Last weekend I bought this Stanley No 296 Surform File at a local antique show. When I first got into woodworking, I would use these things to round over boards when making wooden sailfish and ducks in junior high shop class. I hadn’t used one in years but for $5.00, I figured I’d play with one again.
I hated the handles so I grabbed a piece of 2″ square cherry and turned a new knob. The diameter of the knob is a little bit bigger than the original, but I had to keep the base the same diameter so it would sit it the recess of the body.
I then grabbed 1″ thick cherry and used an old Stanley tote as a template for the new handle. I then cut it out on the band saw and shaped it smooth with my oscillating spindle sander.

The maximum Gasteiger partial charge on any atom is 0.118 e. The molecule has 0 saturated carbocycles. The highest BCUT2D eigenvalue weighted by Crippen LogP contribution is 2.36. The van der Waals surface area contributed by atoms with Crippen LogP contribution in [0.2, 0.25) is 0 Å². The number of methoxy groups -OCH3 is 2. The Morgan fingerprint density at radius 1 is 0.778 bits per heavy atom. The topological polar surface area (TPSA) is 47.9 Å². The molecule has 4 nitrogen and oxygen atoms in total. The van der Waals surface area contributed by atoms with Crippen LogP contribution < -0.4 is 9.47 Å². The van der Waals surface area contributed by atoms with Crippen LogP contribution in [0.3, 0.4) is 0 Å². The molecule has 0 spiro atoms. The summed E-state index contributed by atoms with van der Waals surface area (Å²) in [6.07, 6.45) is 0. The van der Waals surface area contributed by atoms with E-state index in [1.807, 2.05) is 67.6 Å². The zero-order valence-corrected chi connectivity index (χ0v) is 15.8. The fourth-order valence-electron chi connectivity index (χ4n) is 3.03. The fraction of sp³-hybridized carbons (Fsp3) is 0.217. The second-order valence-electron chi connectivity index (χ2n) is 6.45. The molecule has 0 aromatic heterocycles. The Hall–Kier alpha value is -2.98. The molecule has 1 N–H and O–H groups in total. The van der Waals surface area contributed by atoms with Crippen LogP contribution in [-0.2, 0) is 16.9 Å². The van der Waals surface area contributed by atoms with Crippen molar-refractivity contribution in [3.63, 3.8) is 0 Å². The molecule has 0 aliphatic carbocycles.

I then shaped it round with chisels, rasps, and files. I could have used a 1/2″ round over router bit but then again, I could also have cut it out with CNC machinery like most modern tool makers. The rasps and files worked just fine.
I drilled a couple of holes underneath to fit on top of the fitted body. I simply used the original tote as a template of where the holes needed to be drilled.
A quick spray paint job on the aluminum body did the trick. After a few coats it was done.
After assembling the parts back together and buying a new replacement blade, the rasp looks better than ever. What’s nice about these tools is that Stanley still makes them so buying replacement blades are super easy as every hardware store sells them.
I now own the coolest surform file in Cincinnati. It was a fun little weekend project.
One thought on “Soupin’ Up a Stanley Surform File”
LikeLiked by 2 people